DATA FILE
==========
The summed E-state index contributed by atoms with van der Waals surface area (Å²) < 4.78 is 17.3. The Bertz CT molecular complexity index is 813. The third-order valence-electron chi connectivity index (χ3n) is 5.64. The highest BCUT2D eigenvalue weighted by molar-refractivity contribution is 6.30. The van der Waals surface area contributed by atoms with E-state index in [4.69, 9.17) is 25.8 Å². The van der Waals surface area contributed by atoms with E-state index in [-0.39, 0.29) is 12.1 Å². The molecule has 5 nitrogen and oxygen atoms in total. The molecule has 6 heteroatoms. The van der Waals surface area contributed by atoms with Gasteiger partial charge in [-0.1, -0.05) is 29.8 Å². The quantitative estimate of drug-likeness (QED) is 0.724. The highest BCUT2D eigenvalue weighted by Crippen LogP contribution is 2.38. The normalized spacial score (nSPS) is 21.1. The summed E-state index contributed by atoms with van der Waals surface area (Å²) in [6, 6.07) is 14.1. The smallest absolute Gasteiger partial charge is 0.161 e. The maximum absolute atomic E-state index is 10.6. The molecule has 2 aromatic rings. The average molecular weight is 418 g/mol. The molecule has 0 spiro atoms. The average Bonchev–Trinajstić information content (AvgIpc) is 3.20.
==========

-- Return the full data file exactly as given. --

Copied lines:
The summed E-state index contributed by atoms with van der Waals surface area (Å²) < 4.78 is 17.3. The Bertz CT molecular complexity index is 813. The third-order valence-electron chi connectivity index (χ3n) is 5.64. The highest BCUT2D eigenvalue weighted by molar-refractivity contribution is 6.30. The van der Waals surface area contributed by atoms with E-state index in [4.69, 9.17) is 25.8 Å². The van der Waals surface area contributed by atoms with E-state index in [-0.39, 0.29) is 12.1 Å². The molecule has 5 nitrogen and oxygen atoms in total. The molecule has 6 heteroatoms. The van der Waals surface area contributed by atoms with Gasteiger partial charge in [-0.1, -0.05) is 29.8 Å². The quantitative estimate of drug-likeness (QED) is 0.724. The highest BCUT2D eigenvalue weighted by Crippen LogP contribution is 2.38. The normalized spacial score (nSPS) is 21.1. The summed E-state index contributed by atoms with van der Waals surface area (Å²) in [6, 6.07) is 14.1. The smallest absolute Gasteiger partial charge is 0.161 e. The maximum absolute atomic E-state index is 10.6. The molecule has 2 aromatic rings. The average molecular weight is 418 g/mol. The molecule has 0 spiro atoms. The average Bonchev–Trinajstić information content (AvgIpc) is 3.20.